It’s the most wonderful time of the sports year. In case there was any idea that I tried to re-write a Christmas carol, I’m talking about Super Bowl week with Super Bowl Sunday looming.
There are enough storylines to spark intrigue for everyone watching. This will likely be Ray Lewis’ last game of his 17-year Hall of Fame career, Joe Flacco is going to continue his ascension into the top tier of NFL quarterbacks, and there’s the Harbaugh Bowl that everyone is glowing abut as head coaches Jim and John Harbaugh will be the first pair of brothers to compete against one another in a championship game.
With those storylines taken into account, there’s one thing about this Sunday that is especially interesting: Colin Kaepernick.
We’re all familiar with how Kaepernick was given an opportunity to start once Alex Smith was benched and how well he’s played since then. He’s elevated the San Franciso 49ers’ passing attack, he’s added to an already stout rushing attack, and he’s also the latest example of how the quarterback position is being revolutionized in the NFL.
It isn’t often that mobile quarterbacks win Super Bowls. Daunte Culpepper never did, Donovan McNabb never did, Randall Cunningham, and the most recent example is Aaron Rodgers. Now, the mobile quarterback is elevating teams to levels that we haven’t seen before.
Andrew Luck won 11 games with a Colts team that went 2-14 just a year ago, Robert Griffin III took the Redskins to their first division title in 14 years, Rodgers has won both a regular season and Super Bowl MVP in the last three years, Cam Newton has broken plenty records as he acts as the only glimmer of hope that the Panthers stake claim to, and here is Kaepernick being on the verge of a Super Bowl championship.
In the past, the pocket quarterback has been the standard to which all quarterbacks were held. The Tom Bradys, Peyton Mannings, Kurt Warners, and Drew Brees of the world were the only models of quarterback that teams looked to build around.
That came with valid reasoning. Aside from Steve Young and John Elway, no Super Bowl winning quarterback has ever rushed for 3,000 yards. Quarterbacks who run just weren’t prevalent; they weren’t seen as the formula to success. Joe Montana, Tom Brady, Troy Aikman, the list goes on when it comes to the pocket passers that have been associated with Super Bowl lore.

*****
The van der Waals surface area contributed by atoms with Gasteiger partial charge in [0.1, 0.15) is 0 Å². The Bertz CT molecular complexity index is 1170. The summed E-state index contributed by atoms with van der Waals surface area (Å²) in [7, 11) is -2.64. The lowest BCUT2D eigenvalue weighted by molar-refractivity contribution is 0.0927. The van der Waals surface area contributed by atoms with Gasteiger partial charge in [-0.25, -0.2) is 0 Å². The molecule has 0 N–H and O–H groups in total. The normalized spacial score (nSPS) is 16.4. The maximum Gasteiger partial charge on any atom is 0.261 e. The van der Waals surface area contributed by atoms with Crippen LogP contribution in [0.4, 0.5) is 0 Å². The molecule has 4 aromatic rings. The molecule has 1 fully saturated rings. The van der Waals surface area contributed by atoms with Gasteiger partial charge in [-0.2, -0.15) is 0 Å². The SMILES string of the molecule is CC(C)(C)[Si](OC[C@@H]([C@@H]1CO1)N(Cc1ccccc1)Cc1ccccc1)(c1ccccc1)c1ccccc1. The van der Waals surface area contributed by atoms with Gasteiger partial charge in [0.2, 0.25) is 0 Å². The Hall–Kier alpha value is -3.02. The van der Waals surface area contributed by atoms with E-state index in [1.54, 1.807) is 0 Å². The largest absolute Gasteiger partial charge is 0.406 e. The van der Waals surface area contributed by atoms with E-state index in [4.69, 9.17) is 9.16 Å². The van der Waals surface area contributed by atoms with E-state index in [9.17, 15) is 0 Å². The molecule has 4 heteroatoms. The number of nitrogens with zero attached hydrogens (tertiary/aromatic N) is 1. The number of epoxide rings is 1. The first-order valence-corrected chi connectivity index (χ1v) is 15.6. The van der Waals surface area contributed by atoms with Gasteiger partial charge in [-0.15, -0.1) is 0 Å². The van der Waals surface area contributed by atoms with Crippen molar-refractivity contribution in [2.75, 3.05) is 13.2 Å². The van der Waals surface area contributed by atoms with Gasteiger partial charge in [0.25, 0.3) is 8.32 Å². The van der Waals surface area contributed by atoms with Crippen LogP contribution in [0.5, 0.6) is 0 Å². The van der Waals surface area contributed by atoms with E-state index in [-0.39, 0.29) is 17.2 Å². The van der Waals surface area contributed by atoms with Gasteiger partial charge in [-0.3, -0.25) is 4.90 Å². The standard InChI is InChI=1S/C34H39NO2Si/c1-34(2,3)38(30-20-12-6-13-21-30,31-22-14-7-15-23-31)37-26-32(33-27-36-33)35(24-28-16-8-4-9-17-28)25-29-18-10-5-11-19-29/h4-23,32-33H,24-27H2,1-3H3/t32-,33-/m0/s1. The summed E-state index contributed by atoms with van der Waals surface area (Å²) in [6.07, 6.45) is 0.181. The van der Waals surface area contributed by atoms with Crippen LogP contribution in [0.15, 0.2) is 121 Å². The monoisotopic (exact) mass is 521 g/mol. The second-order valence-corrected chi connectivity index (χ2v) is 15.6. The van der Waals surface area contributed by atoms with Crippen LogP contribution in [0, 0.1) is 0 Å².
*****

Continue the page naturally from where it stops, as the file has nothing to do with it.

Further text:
In steps Colin Kaepernick as he ushers in the first legitimate era of mobile NFL quarterbacks. The individual statistics of these guys is one thing, but what stands out is the legitimate opportunity for them all to become the best players and winners of their generation.
The fact that they run isn’t the only thing that’s special about Kaepernick and his peers, it’s the combination of passing savvy and legitimate mobility that gives them advantages that defenses can’t prepare for and traditional pocket passers can’t compete with.
In Kaepernick’s short time as a starter, he’s run for more yards in one game (181) than any quarterback ever, amassed a QB rating of at least 100.2 in five of nine starts, and led his team to a Super Bowl all while learning on the job.
So, as Super Bowl Sunday looms closer, there will definitely plenty for us to watch for. Ray Lewis’ last tackle will be bittersweet, Joe Flacco’s last touchdown pass of the season may be the cash cow of the year, and the Harbaugh Brothers may be matching up for their only championship game against one another.
But Colin Kaepernick will end up ushering in an era of explosiveness and athleticism that we haven’t seen in the NFL before. So with each throw, run, and option fake that we see this weekend, enjoy the view. It’s one to get used to for years to come.